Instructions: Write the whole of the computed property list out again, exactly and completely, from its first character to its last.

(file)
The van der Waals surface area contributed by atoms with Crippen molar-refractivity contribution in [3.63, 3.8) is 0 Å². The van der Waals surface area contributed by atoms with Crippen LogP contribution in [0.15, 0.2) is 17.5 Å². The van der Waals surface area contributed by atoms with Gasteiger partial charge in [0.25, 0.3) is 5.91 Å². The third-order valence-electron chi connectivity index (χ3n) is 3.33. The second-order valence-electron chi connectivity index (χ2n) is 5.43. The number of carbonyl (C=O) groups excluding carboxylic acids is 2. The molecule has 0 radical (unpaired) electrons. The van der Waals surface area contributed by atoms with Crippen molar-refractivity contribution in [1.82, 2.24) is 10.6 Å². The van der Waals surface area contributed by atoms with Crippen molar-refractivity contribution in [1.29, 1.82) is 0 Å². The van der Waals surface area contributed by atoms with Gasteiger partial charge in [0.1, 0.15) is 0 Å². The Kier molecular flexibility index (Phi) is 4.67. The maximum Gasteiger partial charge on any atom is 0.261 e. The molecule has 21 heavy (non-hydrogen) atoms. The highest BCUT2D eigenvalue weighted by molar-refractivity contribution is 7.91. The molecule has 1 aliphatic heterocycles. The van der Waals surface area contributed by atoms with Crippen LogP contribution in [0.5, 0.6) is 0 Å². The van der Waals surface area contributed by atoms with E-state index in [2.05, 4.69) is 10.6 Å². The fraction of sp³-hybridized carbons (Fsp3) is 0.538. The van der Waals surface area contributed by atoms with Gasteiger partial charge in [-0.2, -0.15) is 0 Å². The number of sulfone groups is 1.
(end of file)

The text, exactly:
The van der Waals surface area contributed by atoms with Crippen molar-refractivity contribution in [3.63, 3.8) is 0 Å². The van der Waals surface area contributed by atoms with Crippen LogP contribution in [0.15, 0.2) is 17.5 Å². The van der Waals surface area contributed by atoms with Gasteiger partial charge in [0.25, 0.3) is 5.91 Å². The third-order valence-electron chi connectivity index (χ3n) is 3.33. The second-order valence-electron chi connectivity index (χ2n) is 5.43. The number of carbonyl (C=O) groups excluding carboxylic acids is 2. The molecule has 0 radical (unpaired) electrons. The van der Waals surface area contributed by atoms with Crippen molar-refractivity contribution in [1.82, 2.24) is 10.6 Å². The van der Waals surface area contributed by atoms with Crippen molar-refractivity contribution in [1.29, 1.82) is 0 Å². The van der Waals surface area contributed by atoms with Gasteiger partial charge in [0.1, 0.15) is 0 Å². The Kier molecular flexibility index (Phi) is 4.67. The maximum Gasteiger partial charge on any atom is 0.261 e. The molecule has 21 heavy (non-hydrogen) atoms. The highest BCUT2D eigenvalue weighted by molar-refractivity contribution is 7.91. The molecule has 1 aliphatic heterocycles. The van der Waals surface area contributed by atoms with Crippen LogP contribution in [0.5, 0.6) is 0 Å². The van der Waals surface area contributed by atoms with E-state index in [2.05, 4.69) is 10.6 Å². The fraction of sp³-hybridized carbons (Fsp3) is 0.538. The van der Waals surface area contributed by atoms with Gasteiger partial charge in [-0.2, -0.15) is 0 Å². The number of sulfone groups is 1.